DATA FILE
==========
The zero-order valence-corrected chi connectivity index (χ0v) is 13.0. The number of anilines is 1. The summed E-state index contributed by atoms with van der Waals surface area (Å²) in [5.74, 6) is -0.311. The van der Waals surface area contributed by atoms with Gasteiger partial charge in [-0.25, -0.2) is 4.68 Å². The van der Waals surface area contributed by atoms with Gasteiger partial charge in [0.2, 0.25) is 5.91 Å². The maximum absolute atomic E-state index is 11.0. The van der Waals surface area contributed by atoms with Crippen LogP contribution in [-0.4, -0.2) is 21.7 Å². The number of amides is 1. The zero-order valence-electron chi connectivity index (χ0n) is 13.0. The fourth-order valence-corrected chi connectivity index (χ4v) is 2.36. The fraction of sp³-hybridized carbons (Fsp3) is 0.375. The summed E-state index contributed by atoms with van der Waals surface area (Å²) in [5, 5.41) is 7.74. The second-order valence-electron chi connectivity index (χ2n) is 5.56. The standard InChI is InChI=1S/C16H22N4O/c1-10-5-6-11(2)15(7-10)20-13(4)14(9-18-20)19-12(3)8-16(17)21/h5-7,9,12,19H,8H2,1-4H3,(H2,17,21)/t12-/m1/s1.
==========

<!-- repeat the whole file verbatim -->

The zero-order valence-corrected chi connectivity index (χ0v) is 13.0. The number of anilines is 1. The summed E-state index contributed by atoms with van der Waals surface area (Å²) in [5.74, 6) is -0.311. The van der Waals surface area contributed by atoms with Gasteiger partial charge in [-0.25, -0.2) is 4.68 Å². The van der Waals surface area contributed by atoms with Gasteiger partial charge in [0.2, 0.25) is 5.91 Å². The maximum absolute atomic E-state index is 11.0. The van der Waals surface area contributed by atoms with Crippen LogP contribution in [-0.4, -0.2) is 21.7 Å². The number of amides is 1. The zero-order valence-electron chi connectivity index (χ0n) is 13.0. The fourth-order valence-corrected chi connectivity index (χ4v) is 2.36. The fraction of sp³-hybridized carbons (Fsp3) is 0.375. The summed E-state index contributed by atoms with van der Waals surface area (Å²) in [5, 5.41) is 7.74. The second-order valence-electron chi connectivity index (χ2n) is 5.56. The standard InChI is InChI=1S/C16H22N4O/c1-10-5-6-11(2)15(7-10)20-13(4)14(9-18-20)19-12(3)8-16(17)21/h5-7,9,12,19H,8H2,1-4H3,(H2,17,21)/t12-/m1/s1.